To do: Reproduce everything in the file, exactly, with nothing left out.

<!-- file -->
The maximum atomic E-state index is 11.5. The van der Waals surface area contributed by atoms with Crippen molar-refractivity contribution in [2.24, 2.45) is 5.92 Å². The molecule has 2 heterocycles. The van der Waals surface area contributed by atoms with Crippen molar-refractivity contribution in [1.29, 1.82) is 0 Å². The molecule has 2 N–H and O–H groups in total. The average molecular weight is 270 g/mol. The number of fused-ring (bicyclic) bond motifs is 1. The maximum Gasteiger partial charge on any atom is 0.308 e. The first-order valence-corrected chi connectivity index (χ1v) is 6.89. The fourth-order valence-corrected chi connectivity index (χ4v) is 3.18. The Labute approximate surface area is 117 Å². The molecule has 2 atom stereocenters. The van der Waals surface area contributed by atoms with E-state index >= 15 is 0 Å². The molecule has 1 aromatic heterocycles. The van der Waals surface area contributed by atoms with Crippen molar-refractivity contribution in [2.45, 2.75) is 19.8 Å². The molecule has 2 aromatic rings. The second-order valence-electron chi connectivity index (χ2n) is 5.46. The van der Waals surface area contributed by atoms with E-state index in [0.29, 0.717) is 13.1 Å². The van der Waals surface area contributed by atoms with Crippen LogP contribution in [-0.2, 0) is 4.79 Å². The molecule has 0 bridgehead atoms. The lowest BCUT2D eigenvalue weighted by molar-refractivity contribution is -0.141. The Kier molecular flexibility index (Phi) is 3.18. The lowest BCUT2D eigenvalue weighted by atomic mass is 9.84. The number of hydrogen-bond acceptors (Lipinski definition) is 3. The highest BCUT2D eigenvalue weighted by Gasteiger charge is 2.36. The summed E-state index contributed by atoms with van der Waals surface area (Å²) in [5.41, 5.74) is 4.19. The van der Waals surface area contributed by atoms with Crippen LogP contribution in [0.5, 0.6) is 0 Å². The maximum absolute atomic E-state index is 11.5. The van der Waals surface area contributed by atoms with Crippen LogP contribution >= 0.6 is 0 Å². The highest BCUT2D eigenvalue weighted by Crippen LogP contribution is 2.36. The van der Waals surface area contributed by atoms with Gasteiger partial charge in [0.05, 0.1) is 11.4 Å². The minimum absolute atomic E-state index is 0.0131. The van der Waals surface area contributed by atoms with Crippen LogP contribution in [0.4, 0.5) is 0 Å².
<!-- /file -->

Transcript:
The maximum atomic E-state index is 11.5. The van der Waals surface area contributed by atoms with Crippen molar-refractivity contribution in [2.24, 2.45) is 5.92 Å². The molecule has 2 heterocycles. The van der Waals surface area contributed by atoms with Crippen molar-refractivity contribution in [1.29, 1.82) is 0 Å². The molecule has 2 N–H and O–H groups in total. The average molecular weight is 270 g/mol. The number of fused-ring (bicyclic) bond motifs is 1. The maximum Gasteiger partial charge on any atom is 0.308 e. The first-order valence-corrected chi connectivity index (χ1v) is 6.89. The fourth-order valence-corrected chi connectivity index (χ4v) is 3.18. The Labute approximate surface area is 117 Å². The molecule has 2 atom stereocenters. The van der Waals surface area contributed by atoms with E-state index >= 15 is 0 Å². The molecule has 1 aromatic heterocycles. The van der Waals surface area contributed by atoms with Crippen molar-refractivity contribution in [2.45, 2.75) is 19.8 Å². The molecule has 2 aromatic rings. The second-order valence-electron chi connectivity index (χ2n) is 5.46. The van der Waals surface area contributed by atoms with E-state index in [0.29, 0.717) is 13.1 Å². The van der Waals surface area contributed by atoms with Crippen LogP contribution in [-0.2, 0) is 4.79 Å². The molecule has 0 bridgehead atoms. The lowest BCUT2D eigenvalue weighted by molar-refractivity contribution is -0.141. The Kier molecular flexibility index (Phi) is 3.18. The lowest BCUT2D eigenvalue weighted by atomic mass is 9.84. The number of hydrogen-bond acceptors (Lipinski definition) is 3. The highest BCUT2D eigenvalue weighted by Gasteiger charge is 2.36. The summed E-state index contributed by atoms with van der Waals surface area (Å²) in [5.41, 5.74) is 4.19. The van der Waals surface area contributed by atoms with Crippen LogP contribution in [0.5, 0.6) is 0 Å². The maximum absolute atomic E-state index is 11.5. The van der Waals surface area contributed by atoms with Crippen LogP contribution >= 0.6 is 0 Å². The highest BCUT2D eigenvalue weighted by Crippen LogP contribution is 2.36. The van der Waals surface area contributed by atoms with Gasteiger partial charge in [0.05, 0.1) is 11.4 Å². The minimum absolute atomic E-state index is 0.0131. The van der Waals surface area contributed by atoms with Crippen LogP contribution in [0.4, 0.5) is 0 Å².